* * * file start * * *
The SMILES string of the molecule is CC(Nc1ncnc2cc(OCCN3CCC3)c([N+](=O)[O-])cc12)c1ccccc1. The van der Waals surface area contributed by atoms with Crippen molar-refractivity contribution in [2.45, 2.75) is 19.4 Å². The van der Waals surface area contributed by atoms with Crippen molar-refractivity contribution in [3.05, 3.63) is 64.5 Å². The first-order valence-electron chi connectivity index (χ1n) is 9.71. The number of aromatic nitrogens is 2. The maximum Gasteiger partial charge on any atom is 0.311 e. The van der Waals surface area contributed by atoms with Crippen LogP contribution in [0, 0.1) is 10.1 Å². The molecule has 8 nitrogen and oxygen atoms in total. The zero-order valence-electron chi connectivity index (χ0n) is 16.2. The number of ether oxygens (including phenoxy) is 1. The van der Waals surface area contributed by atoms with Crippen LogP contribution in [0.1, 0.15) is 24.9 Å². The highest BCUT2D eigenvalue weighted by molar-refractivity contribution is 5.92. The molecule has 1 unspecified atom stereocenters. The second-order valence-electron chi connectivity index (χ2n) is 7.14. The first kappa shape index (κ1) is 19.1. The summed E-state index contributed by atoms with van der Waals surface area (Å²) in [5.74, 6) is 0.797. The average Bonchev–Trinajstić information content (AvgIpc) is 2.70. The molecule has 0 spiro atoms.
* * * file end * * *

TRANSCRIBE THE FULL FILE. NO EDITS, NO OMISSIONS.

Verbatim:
The SMILES string of the molecule is CC(Nc1ncnc2cc(OCCN3CCC3)c([N+](=O)[O-])cc12)c1ccccc1. The van der Waals surface area contributed by atoms with Crippen molar-refractivity contribution in [2.45, 2.75) is 19.4 Å². The van der Waals surface area contributed by atoms with Crippen molar-refractivity contribution in [3.05, 3.63) is 64.5 Å². The first-order valence-electron chi connectivity index (χ1n) is 9.71. The number of aromatic nitrogens is 2. The maximum Gasteiger partial charge on any atom is 0.311 e. The van der Waals surface area contributed by atoms with Crippen LogP contribution in [0, 0.1) is 10.1 Å². The molecule has 8 nitrogen and oxygen atoms in total. The zero-order valence-electron chi connectivity index (χ0n) is 16.2. The number of ether oxygens (including phenoxy) is 1. The van der Waals surface area contributed by atoms with Crippen LogP contribution in [0.1, 0.15) is 24.9 Å². The highest BCUT2D eigenvalue weighted by molar-refractivity contribution is 5.92. The molecule has 1 unspecified atom stereocenters. The second-order valence-electron chi connectivity index (χ2n) is 7.14. The first kappa shape index (κ1) is 19.1. The summed E-state index contributed by atoms with van der Waals surface area (Å²) in [5.74, 6) is 0.797. The average Bonchev–Trinajstić information content (AvgIpc) is 2.70. The molecule has 0 spiro atoms.